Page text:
Dogs No Dogs
Birding · Views · Wildflowers
First half is flat and wide with a packed surface, second half is a bit sandier.
Start out through open scrub on firm level ground (initially even suitable for wheelchairs). Only the northern lobe of the lagoon is visible from here. The lagoons are separated from the ocean by a strip of sand that is breached only during big winter storms. When this happens, salty seawater enters the lagoons to mix with the freshwater, making the lagoons brackish.
Stop off at the benches for calm contemplation or for birdwatching. Take the spur trail just before the bridge that crosses over the junction between the two lagoon lobes. The spur heads up to a wildflower covered bluff with good views over the lagoon and out to sea. Retrace your steps to the bridge and continue westward on the sandy path out to the windier Great Beach.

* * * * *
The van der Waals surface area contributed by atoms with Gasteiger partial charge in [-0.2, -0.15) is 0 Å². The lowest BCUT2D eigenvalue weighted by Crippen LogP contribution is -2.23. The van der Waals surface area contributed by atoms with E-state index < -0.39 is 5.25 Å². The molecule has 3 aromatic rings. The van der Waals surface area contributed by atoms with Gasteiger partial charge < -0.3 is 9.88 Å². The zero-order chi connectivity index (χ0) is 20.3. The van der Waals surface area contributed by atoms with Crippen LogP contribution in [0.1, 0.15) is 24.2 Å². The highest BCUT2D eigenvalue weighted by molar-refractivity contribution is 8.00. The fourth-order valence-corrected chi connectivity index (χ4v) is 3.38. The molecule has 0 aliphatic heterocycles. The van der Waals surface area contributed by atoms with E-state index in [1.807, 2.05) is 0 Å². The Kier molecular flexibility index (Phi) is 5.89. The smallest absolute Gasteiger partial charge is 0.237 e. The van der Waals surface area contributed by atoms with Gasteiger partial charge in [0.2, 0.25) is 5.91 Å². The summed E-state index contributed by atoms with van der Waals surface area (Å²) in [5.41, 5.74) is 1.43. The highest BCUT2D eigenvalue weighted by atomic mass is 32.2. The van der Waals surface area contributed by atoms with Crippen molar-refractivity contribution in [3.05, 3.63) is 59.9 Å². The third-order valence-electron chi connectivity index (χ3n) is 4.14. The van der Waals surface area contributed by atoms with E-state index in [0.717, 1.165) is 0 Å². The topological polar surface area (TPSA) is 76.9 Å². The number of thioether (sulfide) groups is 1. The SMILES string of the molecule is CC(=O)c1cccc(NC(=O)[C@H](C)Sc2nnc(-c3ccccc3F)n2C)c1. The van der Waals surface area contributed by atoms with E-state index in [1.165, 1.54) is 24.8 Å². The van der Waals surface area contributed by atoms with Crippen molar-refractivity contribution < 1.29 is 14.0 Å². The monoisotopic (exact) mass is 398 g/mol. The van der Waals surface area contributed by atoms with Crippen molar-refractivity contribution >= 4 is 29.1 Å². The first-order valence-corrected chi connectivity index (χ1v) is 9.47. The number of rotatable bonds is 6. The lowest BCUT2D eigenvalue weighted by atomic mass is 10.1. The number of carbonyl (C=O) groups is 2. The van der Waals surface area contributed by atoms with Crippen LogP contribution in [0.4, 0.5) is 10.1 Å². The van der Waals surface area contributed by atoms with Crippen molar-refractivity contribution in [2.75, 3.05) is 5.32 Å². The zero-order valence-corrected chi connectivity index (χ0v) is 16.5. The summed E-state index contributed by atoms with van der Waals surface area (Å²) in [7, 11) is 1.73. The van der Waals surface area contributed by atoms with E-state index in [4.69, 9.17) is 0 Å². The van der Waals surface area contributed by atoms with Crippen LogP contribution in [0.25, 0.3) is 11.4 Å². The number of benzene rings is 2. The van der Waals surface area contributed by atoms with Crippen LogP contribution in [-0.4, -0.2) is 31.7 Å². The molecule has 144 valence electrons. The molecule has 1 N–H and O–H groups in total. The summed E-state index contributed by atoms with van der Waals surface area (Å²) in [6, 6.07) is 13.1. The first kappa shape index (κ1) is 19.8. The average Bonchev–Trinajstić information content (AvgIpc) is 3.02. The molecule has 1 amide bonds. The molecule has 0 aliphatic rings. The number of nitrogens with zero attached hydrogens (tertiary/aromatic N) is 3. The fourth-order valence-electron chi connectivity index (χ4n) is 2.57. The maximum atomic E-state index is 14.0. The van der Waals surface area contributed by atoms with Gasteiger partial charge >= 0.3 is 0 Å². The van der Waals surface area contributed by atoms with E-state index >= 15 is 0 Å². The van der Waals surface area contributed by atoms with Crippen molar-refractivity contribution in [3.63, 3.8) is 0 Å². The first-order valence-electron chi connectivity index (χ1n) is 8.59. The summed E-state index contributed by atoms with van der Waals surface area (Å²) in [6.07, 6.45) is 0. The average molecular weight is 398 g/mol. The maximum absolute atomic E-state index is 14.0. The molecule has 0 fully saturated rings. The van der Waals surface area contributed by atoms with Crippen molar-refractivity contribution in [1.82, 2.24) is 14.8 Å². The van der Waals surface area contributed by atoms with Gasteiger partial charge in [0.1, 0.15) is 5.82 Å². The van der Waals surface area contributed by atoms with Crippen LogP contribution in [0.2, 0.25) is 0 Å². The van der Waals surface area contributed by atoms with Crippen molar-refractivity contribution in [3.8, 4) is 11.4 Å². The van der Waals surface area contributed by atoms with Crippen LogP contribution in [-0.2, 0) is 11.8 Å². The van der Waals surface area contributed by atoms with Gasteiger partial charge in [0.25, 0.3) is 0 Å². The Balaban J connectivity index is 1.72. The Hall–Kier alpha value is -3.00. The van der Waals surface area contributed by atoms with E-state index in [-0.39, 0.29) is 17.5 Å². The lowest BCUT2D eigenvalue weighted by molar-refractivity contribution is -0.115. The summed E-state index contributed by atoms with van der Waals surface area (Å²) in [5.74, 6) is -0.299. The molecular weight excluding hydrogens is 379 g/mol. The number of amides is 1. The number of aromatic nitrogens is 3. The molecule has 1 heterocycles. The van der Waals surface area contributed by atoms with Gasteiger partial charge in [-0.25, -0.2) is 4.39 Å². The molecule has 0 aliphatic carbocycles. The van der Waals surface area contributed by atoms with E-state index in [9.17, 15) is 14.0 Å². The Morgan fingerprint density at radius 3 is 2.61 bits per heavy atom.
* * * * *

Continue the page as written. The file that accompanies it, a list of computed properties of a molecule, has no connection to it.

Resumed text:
Poison hemlock has been spotted beside this trail so don't wander! Also, don't tread on the fragile dune plants that help prevent erosion. As always on Pt. Reyes, be prepared for windy cold weather, but the lagoon area feels more sheltered than most places on the west side. Note: bikes are allowed on the first mile of this trail to the bridge, but not beyond.
Flora & Fauna
Harbor seals and sea lions on Great Beach. Grebes, coots, terns, quail, blackbirds and other coastal birds. Bird migration peaks in fall and wildflowers (poppies, lupine, thistle, fiddlenecks, iris, wild radish) are best here in spring.
Shared By: Megan W